12. Jack Hertz

    Dubreq Stylophone S-1 Pocket Synthesizer

    What is a Stylophone?” you ask. The original Stylophone pocket synthesizer was invented in 1967 by Brian Jarvis and manufactured by Dubreq from 1968 to 1975 as Stylophone, the original pocket electronic organ. Over three million original Stylophone synthesizers were produced and sold before the company ceased production. Today’s Stylophone reissue was introduced by the inventor’s son, Ben Jarvis and is manufactured by Dubreq, Ltd. The reissue retains all of the original features but with up-to-date technology. The current Stylophone retro pocket synth is a modern, portable synthesizer with a hit-filled past and present. The Stylophone’s unique sound has featured on numerous hit records. How many single instruments, manufactured by one company, can claim a list of artists who have played it that includes David Bowie, Queen, Rick Wakeman, Vangelis, Kraftwerk, Orbital, Marilyn Manson, Gotye, The Beatles, The White Stripes, Vince Clarke, and hundreds more? Check out this StylophoneYouTube gallery showcasing Stylophone music by a number of famous artists. A piece of history in the palm of your hand. Dubreq’s Stylophone is an iconic and extremely popular keyboard instrument that was a lot of musicians first foray into simple synthesis. The classic look of the retro design and chromed speaker grille returns with this true to form reissue of the original. When the nickel-plated keyboard and the stylus connect it completes the circuit and make the distinct ‘buzz’ sound which made the stylophone famous. The S1 features a vibrato function and three truly retro voices: Bass, Classic, and Treble. All providing their own feel and sound. There are line outs and line ins so there are plenty of connectivity options. With new technology bringing it up to date - the Stylophone is as fun as it was in 1967. Features + Classic retro design with chromed grille + Nickel-plated keyboard played with brass-tipped stylus + Vibrato function + Line-in and headphone sockets (3.5mm jack) + 3 voices, bass, classic and treble + Built-in stylus + Built-in Speaker + Vibrato Switch + Volume Control + Tone Switch + Tuning Control + MP3 Input (3.5mm) + Line Out (3.5mm) + 3.5mm Cable Inc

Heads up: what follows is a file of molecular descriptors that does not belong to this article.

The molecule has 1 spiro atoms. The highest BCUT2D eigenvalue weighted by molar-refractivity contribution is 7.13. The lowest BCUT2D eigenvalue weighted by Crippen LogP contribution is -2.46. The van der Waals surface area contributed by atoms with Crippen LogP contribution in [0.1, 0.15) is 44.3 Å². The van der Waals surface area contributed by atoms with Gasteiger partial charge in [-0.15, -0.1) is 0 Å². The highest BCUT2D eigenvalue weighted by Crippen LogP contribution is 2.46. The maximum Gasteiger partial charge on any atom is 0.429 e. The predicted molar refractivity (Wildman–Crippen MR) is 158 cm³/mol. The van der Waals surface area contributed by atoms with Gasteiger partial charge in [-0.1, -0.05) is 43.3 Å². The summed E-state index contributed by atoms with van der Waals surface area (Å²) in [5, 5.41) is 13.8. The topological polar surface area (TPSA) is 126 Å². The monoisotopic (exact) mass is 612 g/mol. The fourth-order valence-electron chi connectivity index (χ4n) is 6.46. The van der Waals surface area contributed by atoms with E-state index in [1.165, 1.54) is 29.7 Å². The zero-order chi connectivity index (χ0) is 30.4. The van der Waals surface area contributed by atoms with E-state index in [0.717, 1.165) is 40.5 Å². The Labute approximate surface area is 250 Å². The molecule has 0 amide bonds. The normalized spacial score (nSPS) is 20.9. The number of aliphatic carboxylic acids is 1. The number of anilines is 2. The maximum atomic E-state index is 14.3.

13. DUBREQ launch the Stylophone Gen R-8, a brand NEW Touch Analog Synthesizer, designed and manufactured in Britain. Packed with features of much larger and more expensive instruments. + Full analog signal path + Steel enclosure + Dual VCOs with Saw, Square and PWM (oscillator 1) + Sub oscillators and Subsub oscillators for room shaking bass + Unique British design 12dB VCF with Low pass, High pass, Band pass and wide Notch + Fast and punchy envelope + Supersensitive 3-octave TOUCH keyboard + Glide and Modulation keys for expressive performance control + 8 waveform LFO with S&H and One-shot feature + 19 CV/Gate patch points for advanced modular patching + Grungy analog style Delay with modulation CV + Drive knob for extra boost and fatness + 16-step sequencer with 8 banks and on-the-fly switching + MIDI in/out